News & Election Videos

December 08, 2008

Meet Congressman-elect Anh Cao

The New York Times’ Adam Nossiter has a great profile of another community organizer-turned politician, Representative-elect Anh "Joseph" Cao, who accomplished the unthinkable by knocking off indicted  New Orleans Rep. William Jefferson (D-La.).

“Mr. Cao was being approached by voters on the street Sunday with the bewildered awe reserved for one who has returned from the wars. They asked for his autograph, beamed at him and yelled words of encouragement.

The astonishment was palpable, and it had two sources: first, that the nine-term Mr. Jefferson had been beaten at all, and second, that Mr. Cao, 41, had been the man to do it, winning with 50 percent of the vote on Saturday to 47 percent for Mr. Jefferson. (The election had been delayed because of Hurricane Gustav.)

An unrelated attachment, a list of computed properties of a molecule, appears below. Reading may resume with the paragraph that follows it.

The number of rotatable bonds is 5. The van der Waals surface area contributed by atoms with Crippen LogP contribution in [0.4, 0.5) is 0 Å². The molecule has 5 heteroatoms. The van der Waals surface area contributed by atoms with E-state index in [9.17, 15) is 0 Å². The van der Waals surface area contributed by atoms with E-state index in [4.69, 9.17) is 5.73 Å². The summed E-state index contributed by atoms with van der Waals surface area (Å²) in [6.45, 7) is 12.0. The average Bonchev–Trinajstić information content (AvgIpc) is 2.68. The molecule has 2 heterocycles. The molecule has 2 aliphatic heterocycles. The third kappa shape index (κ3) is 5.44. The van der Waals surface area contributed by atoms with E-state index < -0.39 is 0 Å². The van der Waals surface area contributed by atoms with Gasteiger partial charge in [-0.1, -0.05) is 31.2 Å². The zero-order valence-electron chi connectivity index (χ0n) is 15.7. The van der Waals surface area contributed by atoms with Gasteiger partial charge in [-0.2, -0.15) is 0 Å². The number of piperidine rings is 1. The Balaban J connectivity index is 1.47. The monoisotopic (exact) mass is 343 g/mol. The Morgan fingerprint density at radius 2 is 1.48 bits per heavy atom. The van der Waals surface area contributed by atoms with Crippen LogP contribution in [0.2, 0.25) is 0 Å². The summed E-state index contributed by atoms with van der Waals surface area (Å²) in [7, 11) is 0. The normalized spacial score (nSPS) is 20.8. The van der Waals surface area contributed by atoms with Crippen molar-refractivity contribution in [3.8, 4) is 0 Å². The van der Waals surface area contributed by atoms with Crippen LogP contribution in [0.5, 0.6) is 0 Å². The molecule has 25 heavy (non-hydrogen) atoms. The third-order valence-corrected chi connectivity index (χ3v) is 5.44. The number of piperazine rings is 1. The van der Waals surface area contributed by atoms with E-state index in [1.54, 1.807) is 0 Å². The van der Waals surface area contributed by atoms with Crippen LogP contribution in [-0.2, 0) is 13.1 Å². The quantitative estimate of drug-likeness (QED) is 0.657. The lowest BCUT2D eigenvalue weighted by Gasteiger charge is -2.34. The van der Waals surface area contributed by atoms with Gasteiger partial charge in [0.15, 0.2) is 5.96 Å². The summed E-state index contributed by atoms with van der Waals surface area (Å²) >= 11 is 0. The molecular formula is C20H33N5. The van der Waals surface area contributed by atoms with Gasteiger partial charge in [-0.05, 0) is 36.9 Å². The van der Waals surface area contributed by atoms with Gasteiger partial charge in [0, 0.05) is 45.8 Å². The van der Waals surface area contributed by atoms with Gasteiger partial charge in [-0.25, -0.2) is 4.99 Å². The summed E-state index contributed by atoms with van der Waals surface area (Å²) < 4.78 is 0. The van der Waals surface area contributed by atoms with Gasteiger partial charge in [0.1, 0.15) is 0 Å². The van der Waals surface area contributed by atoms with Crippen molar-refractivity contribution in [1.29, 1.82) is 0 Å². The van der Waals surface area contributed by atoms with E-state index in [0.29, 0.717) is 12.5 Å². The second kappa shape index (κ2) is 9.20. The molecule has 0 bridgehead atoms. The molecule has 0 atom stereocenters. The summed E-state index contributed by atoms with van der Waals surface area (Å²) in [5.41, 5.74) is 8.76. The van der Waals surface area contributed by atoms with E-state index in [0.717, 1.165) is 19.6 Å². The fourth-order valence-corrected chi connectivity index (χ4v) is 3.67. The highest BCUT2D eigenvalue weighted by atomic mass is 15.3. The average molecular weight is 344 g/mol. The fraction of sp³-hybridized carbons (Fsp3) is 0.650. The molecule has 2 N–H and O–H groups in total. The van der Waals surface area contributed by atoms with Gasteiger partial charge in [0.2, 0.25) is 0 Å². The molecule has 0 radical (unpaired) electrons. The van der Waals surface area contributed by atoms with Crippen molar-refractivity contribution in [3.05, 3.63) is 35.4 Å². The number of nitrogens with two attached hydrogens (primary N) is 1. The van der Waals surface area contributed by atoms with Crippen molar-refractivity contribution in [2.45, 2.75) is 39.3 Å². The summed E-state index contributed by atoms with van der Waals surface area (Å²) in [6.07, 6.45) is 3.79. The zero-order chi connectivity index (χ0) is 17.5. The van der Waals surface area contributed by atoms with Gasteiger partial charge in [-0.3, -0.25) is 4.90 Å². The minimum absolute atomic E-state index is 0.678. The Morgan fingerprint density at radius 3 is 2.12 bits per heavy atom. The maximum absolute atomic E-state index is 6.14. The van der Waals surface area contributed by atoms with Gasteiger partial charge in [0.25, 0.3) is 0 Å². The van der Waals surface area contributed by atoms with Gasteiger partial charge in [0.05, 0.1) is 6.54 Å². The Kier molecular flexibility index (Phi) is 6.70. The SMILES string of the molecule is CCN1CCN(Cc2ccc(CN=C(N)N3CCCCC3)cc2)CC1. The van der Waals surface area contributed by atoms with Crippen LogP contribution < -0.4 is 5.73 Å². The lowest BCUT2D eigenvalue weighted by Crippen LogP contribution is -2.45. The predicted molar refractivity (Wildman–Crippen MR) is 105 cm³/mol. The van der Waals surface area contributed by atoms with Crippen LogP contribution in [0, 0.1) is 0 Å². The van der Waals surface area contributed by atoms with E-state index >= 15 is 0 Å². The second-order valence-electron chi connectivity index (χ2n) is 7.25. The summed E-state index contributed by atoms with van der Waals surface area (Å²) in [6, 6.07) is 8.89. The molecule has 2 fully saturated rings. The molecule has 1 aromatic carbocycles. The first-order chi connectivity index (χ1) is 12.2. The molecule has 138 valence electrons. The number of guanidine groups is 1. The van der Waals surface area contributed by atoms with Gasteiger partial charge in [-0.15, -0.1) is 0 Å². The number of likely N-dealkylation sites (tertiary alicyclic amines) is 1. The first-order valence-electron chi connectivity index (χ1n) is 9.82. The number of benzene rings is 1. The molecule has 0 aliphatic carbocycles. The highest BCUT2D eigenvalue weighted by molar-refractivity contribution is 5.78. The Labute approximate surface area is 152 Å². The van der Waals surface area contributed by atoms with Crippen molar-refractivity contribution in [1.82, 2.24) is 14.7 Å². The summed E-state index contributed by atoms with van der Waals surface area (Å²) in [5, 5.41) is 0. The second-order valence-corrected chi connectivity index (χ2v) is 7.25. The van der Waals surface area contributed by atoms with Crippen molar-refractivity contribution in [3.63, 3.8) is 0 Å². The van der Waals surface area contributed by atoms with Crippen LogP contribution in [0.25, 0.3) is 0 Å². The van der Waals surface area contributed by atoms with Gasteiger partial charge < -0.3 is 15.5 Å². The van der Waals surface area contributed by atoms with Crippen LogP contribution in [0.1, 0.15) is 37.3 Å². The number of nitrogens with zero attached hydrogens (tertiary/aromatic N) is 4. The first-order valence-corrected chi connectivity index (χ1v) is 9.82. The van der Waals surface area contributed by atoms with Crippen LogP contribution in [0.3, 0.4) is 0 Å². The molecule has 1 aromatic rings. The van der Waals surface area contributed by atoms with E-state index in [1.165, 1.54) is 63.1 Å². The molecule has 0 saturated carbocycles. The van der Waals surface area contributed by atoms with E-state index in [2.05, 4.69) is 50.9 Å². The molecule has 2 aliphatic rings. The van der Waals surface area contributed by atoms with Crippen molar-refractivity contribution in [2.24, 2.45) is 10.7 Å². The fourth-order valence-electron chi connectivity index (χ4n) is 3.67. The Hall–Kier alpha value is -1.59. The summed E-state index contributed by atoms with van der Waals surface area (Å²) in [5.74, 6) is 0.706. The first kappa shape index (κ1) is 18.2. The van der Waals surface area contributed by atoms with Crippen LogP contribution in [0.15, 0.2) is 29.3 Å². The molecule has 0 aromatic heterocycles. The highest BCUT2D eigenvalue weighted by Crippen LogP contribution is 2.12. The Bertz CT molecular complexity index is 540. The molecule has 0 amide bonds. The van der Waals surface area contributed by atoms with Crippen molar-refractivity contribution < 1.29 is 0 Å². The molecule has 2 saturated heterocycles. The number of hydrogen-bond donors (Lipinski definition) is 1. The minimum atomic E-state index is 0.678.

Mr. Cao was a refugee from Vietnam at age 8, a former Jesuit seminarian, a philosophy student with a penchant for Camus and Dostoyevsky, an unknown activist lawyer for one of the least visible immigrant communities here and a Republican in a heavily Democratic district.

Few in New Orleans were betting on him in the days before the election. Now, Joseph Cao, as he is known here (his last name is pronounced “gow”), has become the first Vietnamese-American elected to Congress.”…

He is only a recent convert to the Republican Party, having been a registered independent for most of his adult life, and has no position — at least not one he cares to share yet — on President-elect Barack Obama’s agenda. His politics seem less a matter of ideology than of low-key temperament and a Jesuit-inspired desire to “help and serve people,” as he put it.